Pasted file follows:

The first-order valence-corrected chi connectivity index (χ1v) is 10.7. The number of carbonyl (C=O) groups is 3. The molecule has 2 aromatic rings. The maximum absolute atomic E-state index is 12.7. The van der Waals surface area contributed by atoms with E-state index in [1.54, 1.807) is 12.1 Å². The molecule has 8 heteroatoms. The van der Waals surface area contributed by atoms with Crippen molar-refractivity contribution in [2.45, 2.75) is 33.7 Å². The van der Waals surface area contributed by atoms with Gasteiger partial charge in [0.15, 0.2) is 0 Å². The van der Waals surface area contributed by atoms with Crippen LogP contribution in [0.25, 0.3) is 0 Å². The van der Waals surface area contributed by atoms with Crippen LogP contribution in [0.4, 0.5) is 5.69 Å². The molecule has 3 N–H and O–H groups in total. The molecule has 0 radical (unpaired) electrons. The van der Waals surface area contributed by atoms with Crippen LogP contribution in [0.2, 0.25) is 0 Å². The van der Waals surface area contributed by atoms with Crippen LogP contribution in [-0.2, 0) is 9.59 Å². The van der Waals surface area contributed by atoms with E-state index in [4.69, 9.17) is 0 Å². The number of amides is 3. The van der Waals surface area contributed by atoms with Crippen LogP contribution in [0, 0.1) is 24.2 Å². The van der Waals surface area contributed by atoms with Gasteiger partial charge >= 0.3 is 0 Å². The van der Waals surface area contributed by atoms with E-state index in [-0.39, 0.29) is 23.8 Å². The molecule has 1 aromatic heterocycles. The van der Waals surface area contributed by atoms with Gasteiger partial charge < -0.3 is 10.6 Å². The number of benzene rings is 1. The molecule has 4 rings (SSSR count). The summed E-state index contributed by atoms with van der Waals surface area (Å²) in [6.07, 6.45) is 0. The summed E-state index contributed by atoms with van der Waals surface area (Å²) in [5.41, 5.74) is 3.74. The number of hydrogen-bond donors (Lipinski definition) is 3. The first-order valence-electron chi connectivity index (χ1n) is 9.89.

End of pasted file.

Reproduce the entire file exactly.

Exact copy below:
The first-order valence-corrected chi connectivity index (χ1v) is 10.7. The number of carbonyl (C=O) groups is 3. The molecule has 2 aromatic rings. The maximum absolute atomic E-state index is 12.7. The van der Waals surface area contributed by atoms with E-state index in [1.54, 1.807) is 12.1 Å². The molecule has 8 heteroatoms. The van der Waals surface area contributed by atoms with Crippen molar-refractivity contribution in [2.45, 2.75) is 33.7 Å². The van der Waals surface area contributed by atoms with Gasteiger partial charge in [0.15, 0.2) is 0 Å². The van der Waals surface area contributed by atoms with Crippen LogP contribution in [0.25, 0.3) is 0 Å². The van der Waals surface area contributed by atoms with Crippen LogP contribution in [0.4, 0.5) is 5.69 Å². The molecule has 3 N–H and O–H groups in total. The molecule has 0 radical (unpaired) electrons. The van der Waals surface area contributed by atoms with Crippen LogP contribution in [0.2, 0.25) is 0 Å². The van der Waals surface area contributed by atoms with Crippen LogP contribution in [-0.2, 0) is 9.59 Å². The van der Waals surface area contributed by atoms with E-state index in [4.69, 9.17) is 0 Å². The number of amides is 3. The van der Waals surface area contributed by atoms with Crippen LogP contribution in [0, 0.1) is 24.2 Å². The van der Waals surface area contributed by atoms with Gasteiger partial charge >= 0.3 is 0 Å². The van der Waals surface area contributed by atoms with E-state index in [-0.39, 0.29) is 23.8 Å². The molecule has 1 aromatic heterocycles. The van der Waals surface area contributed by atoms with Gasteiger partial charge < -0.3 is 10.6 Å². The number of benzene rings is 1. The molecule has 4 rings (SSSR count). The summed E-state index contributed by atoms with van der Waals surface area (Å²) in [6.07, 6.45) is 0. The summed E-state index contributed by atoms with van der Waals surface area (Å²) in [5.41, 5.74) is 3.74. The number of hydrogen-bond donors (Lipinski definition) is 3. The first-order valence-electron chi connectivity index (χ1n) is 9.89.